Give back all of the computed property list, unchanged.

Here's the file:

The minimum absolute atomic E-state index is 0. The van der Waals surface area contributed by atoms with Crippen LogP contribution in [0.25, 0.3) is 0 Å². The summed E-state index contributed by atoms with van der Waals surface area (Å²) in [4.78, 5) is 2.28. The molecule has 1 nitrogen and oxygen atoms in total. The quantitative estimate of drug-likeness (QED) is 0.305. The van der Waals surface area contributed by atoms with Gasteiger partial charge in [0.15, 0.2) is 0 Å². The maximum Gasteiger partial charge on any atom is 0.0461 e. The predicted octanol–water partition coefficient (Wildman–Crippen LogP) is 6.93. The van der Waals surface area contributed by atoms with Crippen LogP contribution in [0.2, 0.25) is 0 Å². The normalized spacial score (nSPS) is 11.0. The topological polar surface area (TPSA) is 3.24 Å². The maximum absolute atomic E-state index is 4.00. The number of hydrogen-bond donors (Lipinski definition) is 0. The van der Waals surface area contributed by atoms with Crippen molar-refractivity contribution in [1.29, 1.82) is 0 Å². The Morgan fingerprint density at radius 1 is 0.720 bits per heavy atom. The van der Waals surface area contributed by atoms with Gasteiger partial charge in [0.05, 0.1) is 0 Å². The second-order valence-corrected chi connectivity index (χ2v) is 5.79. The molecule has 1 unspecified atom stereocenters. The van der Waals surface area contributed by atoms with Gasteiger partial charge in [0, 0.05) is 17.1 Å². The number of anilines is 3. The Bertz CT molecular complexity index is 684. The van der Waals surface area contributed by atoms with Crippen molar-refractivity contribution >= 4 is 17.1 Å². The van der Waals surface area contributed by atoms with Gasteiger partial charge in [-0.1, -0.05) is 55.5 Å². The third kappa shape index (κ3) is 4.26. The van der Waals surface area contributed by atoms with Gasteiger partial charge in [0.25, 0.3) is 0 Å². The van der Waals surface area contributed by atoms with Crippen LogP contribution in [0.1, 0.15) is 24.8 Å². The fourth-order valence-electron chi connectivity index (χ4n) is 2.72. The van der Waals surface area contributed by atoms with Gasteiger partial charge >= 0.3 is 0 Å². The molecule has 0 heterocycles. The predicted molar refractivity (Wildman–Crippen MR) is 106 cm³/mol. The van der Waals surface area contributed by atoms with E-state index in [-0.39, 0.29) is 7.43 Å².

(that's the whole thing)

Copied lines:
The minimum absolute atomic E-state index is 0. The van der Waals surface area contributed by atoms with Crippen LogP contribution in [0.25, 0.3) is 0 Å². The summed E-state index contributed by atoms with van der Waals surface area (Å²) in [4.78, 5) is 2.28. The molecule has 1 nitrogen and oxygen atoms in total. The quantitative estimate of drug-likeness (QED) is 0.305. The van der Waals surface area contributed by atoms with Gasteiger partial charge in [0.15, 0.2) is 0 Å². The maximum Gasteiger partial charge on any atom is 0.0461 e. The predicted octanol–water partition coefficient (Wildman–Crippen LogP) is 6.93. The van der Waals surface area contributed by atoms with Crippen LogP contribution in [0.2, 0.25) is 0 Å². The normalized spacial score (nSPS) is 11.0. The topological polar surface area (TPSA) is 3.24 Å². The maximum absolute atomic E-state index is 4.00. The number of hydrogen-bond donors (Lipinski definition) is 0. The van der Waals surface area contributed by atoms with Crippen molar-refractivity contribution in [1.29, 1.82) is 0 Å². The Morgan fingerprint density at radius 1 is 0.720 bits per heavy atom. The van der Waals surface area contributed by atoms with Gasteiger partial charge in [0.05, 0.1) is 0 Å². The second-order valence-corrected chi connectivity index (χ2v) is 5.79. The molecule has 1 unspecified atom stereocenters. The van der Waals surface area contributed by atoms with Gasteiger partial charge in [0, 0.05) is 17.1 Å². The number of anilines is 3. The Bertz CT molecular complexity index is 684. The van der Waals surface area contributed by atoms with Crippen molar-refractivity contribution >= 4 is 17.1 Å². The van der Waals surface area contributed by atoms with Gasteiger partial charge in [-0.1, -0.05) is 55.5 Å². The third kappa shape index (κ3) is 4.26. The van der Waals surface area contributed by atoms with Gasteiger partial charge in [0.25, 0.3) is 0 Å². The van der Waals surface area contributed by atoms with Crippen LogP contribution in [0.1, 0.15) is 24.8 Å². The fourth-order valence-electron chi connectivity index (χ4n) is 2.72. The van der Waals surface area contributed by atoms with Gasteiger partial charge >= 0.3 is 0 Å². The molecule has 0 heterocycles. The predicted molar refractivity (Wildman–Crippen MR) is 106 cm³/mol. The van der Waals surface area contributed by atoms with E-state index in [-0.39, 0.29) is 7.43 Å².